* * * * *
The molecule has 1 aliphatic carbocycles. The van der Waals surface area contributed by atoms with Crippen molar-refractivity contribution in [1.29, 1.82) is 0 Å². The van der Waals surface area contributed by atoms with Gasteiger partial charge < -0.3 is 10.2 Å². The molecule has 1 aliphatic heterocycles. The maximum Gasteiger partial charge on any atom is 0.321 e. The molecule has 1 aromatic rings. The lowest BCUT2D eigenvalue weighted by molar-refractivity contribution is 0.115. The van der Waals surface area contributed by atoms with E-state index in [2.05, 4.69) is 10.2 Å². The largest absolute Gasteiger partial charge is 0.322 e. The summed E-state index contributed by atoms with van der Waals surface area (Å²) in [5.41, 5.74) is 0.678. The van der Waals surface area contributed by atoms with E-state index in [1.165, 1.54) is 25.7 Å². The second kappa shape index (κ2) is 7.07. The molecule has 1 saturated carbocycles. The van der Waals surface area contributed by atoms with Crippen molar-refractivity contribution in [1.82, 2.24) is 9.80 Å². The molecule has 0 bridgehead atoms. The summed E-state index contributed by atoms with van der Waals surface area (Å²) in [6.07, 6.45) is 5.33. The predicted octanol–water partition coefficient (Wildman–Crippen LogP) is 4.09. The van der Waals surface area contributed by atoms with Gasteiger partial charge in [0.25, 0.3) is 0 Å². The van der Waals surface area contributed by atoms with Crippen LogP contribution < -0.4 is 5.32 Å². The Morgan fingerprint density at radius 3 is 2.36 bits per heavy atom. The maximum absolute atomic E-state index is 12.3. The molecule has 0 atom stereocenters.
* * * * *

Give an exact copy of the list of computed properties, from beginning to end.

The molecule has 1 aliphatic carbocycles. The van der Waals surface area contributed by atoms with Crippen molar-refractivity contribution in [1.29, 1.82) is 0 Å². The van der Waals surface area contributed by atoms with Gasteiger partial charge < -0.3 is 10.2 Å². The molecule has 1 aliphatic heterocycles. The maximum Gasteiger partial charge on any atom is 0.321 e. The molecule has 1 aromatic rings. The lowest BCUT2D eigenvalue weighted by molar-refractivity contribution is 0.115. The van der Waals surface area contributed by atoms with E-state index in [2.05, 4.69) is 10.2 Å². The largest absolute Gasteiger partial charge is 0.322 e. The summed E-state index contributed by atoms with van der Waals surface area (Å²) in [5.41, 5.74) is 0.678. The van der Waals surface area contributed by atoms with E-state index in [1.165, 1.54) is 25.7 Å². The second kappa shape index (κ2) is 7.07. The molecule has 1 saturated carbocycles. The van der Waals surface area contributed by atoms with Crippen molar-refractivity contribution in [1.82, 2.24) is 9.80 Å². The molecule has 0 bridgehead atoms. The summed E-state index contributed by atoms with van der Waals surface area (Å²) in [6.07, 6.45) is 5.33. The predicted octanol–water partition coefficient (Wildman–Crippen LogP) is 4.09. The van der Waals surface area contributed by atoms with Gasteiger partial charge in [0.25, 0.3) is 0 Å². The van der Waals surface area contributed by atoms with Crippen LogP contribution < -0.4 is 5.32 Å². The Morgan fingerprint density at radius 3 is 2.36 bits per heavy atom. The maximum absolute atomic E-state index is 12.3. The molecule has 0 atom stereocenters.